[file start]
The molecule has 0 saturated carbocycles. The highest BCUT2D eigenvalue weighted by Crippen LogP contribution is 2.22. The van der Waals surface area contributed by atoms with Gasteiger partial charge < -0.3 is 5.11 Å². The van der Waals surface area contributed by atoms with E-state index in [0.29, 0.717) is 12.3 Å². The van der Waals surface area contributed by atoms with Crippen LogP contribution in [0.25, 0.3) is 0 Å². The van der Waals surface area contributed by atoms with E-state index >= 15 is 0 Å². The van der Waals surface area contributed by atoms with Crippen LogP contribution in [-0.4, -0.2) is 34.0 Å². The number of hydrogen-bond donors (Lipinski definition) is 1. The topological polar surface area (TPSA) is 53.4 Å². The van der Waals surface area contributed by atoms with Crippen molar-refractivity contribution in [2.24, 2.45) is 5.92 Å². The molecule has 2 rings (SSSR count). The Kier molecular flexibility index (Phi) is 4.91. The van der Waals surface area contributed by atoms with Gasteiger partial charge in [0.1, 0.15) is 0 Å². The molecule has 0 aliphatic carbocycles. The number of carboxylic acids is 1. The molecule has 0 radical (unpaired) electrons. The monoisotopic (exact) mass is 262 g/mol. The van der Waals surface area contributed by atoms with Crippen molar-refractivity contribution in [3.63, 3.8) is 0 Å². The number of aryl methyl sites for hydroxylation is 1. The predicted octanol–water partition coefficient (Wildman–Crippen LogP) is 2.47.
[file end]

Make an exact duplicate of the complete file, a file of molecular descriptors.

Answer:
The molecule has 0 saturated carbocycles. The highest BCUT2D eigenvalue weighted by Crippen LogP contribution is 2.22. The van der Waals surface area contributed by atoms with Gasteiger partial charge < -0.3 is 5.11 Å². The van der Waals surface area contributed by atoms with E-state index in [0.29, 0.717) is 12.3 Å². The van der Waals surface area contributed by atoms with Crippen LogP contribution in [0.25, 0.3) is 0 Å². The van der Waals surface area contributed by atoms with E-state index >= 15 is 0 Å². The van der Waals surface area contributed by atoms with Crippen LogP contribution in [-0.4, -0.2) is 34.0 Å². The number of hydrogen-bond donors (Lipinski definition) is 1. The topological polar surface area (TPSA) is 53.4 Å². The van der Waals surface area contributed by atoms with Crippen molar-refractivity contribution in [2.24, 2.45) is 5.92 Å². The molecule has 2 rings (SSSR count). The Kier molecular flexibility index (Phi) is 4.91. The van der Waals surface area contributed by atoms with Gasteiger partial charge in [0.1, 0.15) is 0 Å². The molecule has 0 aliphatic carbocycles. The number of carboxylic acids is 1. The molecule has 0 radical (unpaired) electrons. The monoisotopic (exact) mass is 262 g/mol. The van der Waals surface area contributed by atoms with Crippen molar-refractivity contribution in [3.63, 3.8) is 0 Å². The number of aryl methyl sites for hydroxylation is 1. The predicted octanol–water partition coefficient (Wildman–Crippen LogP) is 2.47.